In regards to theme, it’s possible that a reader will focus on the clash between the two main characters (the only two characters) in the piece. The primary action centers on a fight between the narrator and the woman that this narrator loves. As the two people are about to have sex, they start to argue. The conflict causes the narrator significant disquiet. He winds up in the kitchen, where he proceeds to knock everything on the table onto the floor. This includes the knife.
The theme of conflict might be developed through the knife. Its reappearance makes the characters remember that relatively tempestuous night, which is probably why the woman puts it back under the refrigerator: they’d rather not be reminded of their capacity for strife and hostility.
Another reader could pinpoint a different theme. They might think the main theme of Oppenheimer’s story is identity. Neither the narrator nor the woman are given a proper name. Their absence of a concrete name possibly plays into the theme that identity is mutable. No matter how well two people know each other, there remains a chance that they’ll act in a way that departs from their presumed identity.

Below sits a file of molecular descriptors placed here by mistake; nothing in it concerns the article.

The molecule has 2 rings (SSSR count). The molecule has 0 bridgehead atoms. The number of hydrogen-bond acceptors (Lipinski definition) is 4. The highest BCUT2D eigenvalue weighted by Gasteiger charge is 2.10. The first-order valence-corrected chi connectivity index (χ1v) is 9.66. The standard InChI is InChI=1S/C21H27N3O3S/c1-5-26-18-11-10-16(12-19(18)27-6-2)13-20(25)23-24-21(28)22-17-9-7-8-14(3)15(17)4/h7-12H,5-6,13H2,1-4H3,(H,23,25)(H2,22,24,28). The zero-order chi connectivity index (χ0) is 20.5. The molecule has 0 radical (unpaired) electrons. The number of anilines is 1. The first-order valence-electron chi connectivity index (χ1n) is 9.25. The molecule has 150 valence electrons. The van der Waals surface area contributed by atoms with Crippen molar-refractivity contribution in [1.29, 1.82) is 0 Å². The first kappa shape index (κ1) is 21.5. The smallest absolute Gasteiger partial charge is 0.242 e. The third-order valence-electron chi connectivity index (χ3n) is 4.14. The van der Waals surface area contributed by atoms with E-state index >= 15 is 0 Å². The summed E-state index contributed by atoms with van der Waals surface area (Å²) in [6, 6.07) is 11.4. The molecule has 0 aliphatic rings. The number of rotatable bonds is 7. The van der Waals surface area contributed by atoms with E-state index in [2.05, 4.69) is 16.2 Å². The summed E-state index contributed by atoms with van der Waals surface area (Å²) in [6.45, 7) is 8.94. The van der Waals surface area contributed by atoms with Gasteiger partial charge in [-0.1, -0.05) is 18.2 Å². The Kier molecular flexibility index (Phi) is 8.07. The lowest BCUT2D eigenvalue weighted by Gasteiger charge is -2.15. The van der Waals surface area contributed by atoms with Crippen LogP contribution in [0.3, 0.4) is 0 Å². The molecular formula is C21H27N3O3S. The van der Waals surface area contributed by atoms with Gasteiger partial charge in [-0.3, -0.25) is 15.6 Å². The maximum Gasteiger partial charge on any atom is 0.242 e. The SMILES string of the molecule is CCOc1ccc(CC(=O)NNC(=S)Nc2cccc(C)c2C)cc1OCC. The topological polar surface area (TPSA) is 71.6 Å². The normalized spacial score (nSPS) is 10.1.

The theme of volatile identity is developed by the surprise row that the two characters have in bed. The narrator notes that such a thing has never happened before. Here, the woman arguably slides the knife back under the refrigerator to avoid thinking about how identities can be subject to sudden, dramatic change.